Taiwan’s casino hopefuls lost a little hope on Monday with the news that the country’s casino legislation is facing yet another delay. In May, Taiwan’s cabinet approved a draft casino bill that would permit construction of one or more resort casinos in Taiwan’s outlying Matsu island chain, and the full legislature was expected to promptly begin debate on the bill’s merits. But Julia Lee, VP of Taiwan development for Weidner Resorts, told GamblingCompliance that sources within the legislature had told her the bill would now not come up for debate before August at the earliest.
Over in Vietnam, a long-delayed casino project finally has a launch date. Ho Tram Project Company (HTP), a wholly owned subsidiary of Canadian developer Asia Coast Development Ltd. (ACDL), says its resort casino on a 2.2km-stretch of beach two hours from Ho Chi Minh City will open on July 26 under the name The Grand – Ho Tram Strip. HTP’s VP of Hospitality John Webb said the name was the result of a “long discussion process with stakeholders, branding experts and all departments within our organization.”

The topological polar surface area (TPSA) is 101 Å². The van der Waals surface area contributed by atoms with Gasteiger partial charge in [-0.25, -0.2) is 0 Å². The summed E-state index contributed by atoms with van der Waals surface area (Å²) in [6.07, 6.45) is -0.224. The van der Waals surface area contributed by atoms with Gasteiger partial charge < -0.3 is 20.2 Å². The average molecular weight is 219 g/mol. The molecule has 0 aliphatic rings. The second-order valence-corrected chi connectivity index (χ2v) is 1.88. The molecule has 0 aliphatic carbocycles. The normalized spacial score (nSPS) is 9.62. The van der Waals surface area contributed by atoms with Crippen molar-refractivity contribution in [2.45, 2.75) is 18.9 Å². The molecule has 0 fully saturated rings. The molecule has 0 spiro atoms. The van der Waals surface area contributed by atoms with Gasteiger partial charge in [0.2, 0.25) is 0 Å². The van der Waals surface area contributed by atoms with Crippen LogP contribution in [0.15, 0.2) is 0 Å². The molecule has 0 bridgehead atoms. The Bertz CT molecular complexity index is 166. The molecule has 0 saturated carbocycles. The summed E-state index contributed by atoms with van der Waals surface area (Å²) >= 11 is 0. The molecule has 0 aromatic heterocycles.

The Grand’s first phase will feature a 541-room five-star hotel along with gaming facilities, ten bars and restaurants, three swimming pools and luxury retail shopping. The second phase, which broke ground in October, will add 559 rooms and more leisure and convention facilities. American gaming operator Pinnacle Entertainment, which holds a 23% stake in ACDL, will operate a second casino within the development. The casinos will only be accessible by foreign tourists and Vietnamese nationals holding foreign passports.
ACDL’s Vietnam venture has traveled a long and occasionally rocky road to get to this stage. Delays in its construction caused a consortium of Vietnamese banks to suspend the project’s line of credit in November, a shock that ultimately led to the exit of MGM Resorts International, which had been tapped to run the project’s gaming operations. The investment certificate was restored in April, but ACDL’s CEO Lloyd Nathan filed a lawsuit against his bosses last month, claiming he’d wanted to quit last year but was induced to stick around until the company and the government got back on speaking terms, after which Nathan was placed on administrative leave. So, it’s probably not a stretch to say Nathan won’t be cutting the ribbon on July 26.